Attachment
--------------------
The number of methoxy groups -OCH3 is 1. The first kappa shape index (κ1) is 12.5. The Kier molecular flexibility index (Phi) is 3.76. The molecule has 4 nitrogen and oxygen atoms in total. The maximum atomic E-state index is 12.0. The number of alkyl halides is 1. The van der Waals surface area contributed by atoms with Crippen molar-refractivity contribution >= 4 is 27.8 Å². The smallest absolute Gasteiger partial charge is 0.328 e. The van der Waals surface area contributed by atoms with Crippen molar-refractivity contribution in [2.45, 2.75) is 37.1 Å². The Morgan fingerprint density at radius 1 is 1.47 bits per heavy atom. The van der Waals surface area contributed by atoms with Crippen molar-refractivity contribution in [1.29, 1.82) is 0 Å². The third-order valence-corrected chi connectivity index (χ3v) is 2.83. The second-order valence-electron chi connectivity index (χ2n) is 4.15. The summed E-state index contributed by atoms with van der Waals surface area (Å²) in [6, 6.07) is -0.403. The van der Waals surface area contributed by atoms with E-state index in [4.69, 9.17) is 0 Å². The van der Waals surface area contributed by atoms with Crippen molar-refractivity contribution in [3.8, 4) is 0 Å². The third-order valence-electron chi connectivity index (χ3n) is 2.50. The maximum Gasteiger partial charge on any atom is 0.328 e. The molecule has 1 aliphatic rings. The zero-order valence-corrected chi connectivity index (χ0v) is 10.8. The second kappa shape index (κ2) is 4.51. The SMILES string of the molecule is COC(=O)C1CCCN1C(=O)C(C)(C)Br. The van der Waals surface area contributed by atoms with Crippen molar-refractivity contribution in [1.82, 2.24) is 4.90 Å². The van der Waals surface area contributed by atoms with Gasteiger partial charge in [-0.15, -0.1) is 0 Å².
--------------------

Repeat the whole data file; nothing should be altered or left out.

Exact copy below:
The number of methoxy groups -OCH3 is 1. The first kappa shape index (κ1) is 12.5. The Kier molecular flexibility index (Phi) is 3.76. The molecule has 4 nitrogen and oxygen atoms in total. The maximum atomic E-state index is 12.0. The number of alkyl halides is 1. The van der Waals surface area contributed by atoms with Crippen molar-refractivity contribution >= 4 is 27.8 Å². The smallest absolute Gasteiger partial charge is 0.328 e. The van der Waals surface area contributed by atoms with Crippen molar-refractivity contribution in [2.45, 2.75) is 37.1 Å². The Morgan fingerprint density at radius 1 is 1.47 bits per heavy atom. The van der Waals surface area contributed by atoms with Crippen molar-refractivity contribution in [1.29, 1.82) is 0 Å². The third-order valence-corrected chi connectivity index (χ3v) is 2.83. The second-order valence-electron chi connectivity index (χ2n) is 4.15. The summed E-state index contributed by atoms with van der Waals surface area (Å²) in [6, 6.07) is -0.403. The van der Waals surface area contributed by atoms with E-state index in [4.69, 9.17) is 0 Å². The van der Waals surface area contributed by atoms with Crippen molar-refractivity contribution in [3.8, 4) is 0 Å². The third-order valence-electron chi connectivity index (χ3n) is 2.50. The maximum Gasteiger partial charge on any atom is 0.328 e. The molecule has 1 aliphatic rings. The zero-order valence-corrected chi connectivity index (χ0v) is 10.8. The second kappa shape index (κ2) is 4.51. The SMILES string of the molecule is COC(=O)C1CCCN1C(=O)C(C)(C)Br. The van der Waals surface area contributed by atoms with Crippen molar-refractivity contribution in [1.82, 2.24) is 4.90 Å². The van der Waals surface area contributed by atoms with Gasteiger partial charge in [-0.15, -0.1) is 0 Å².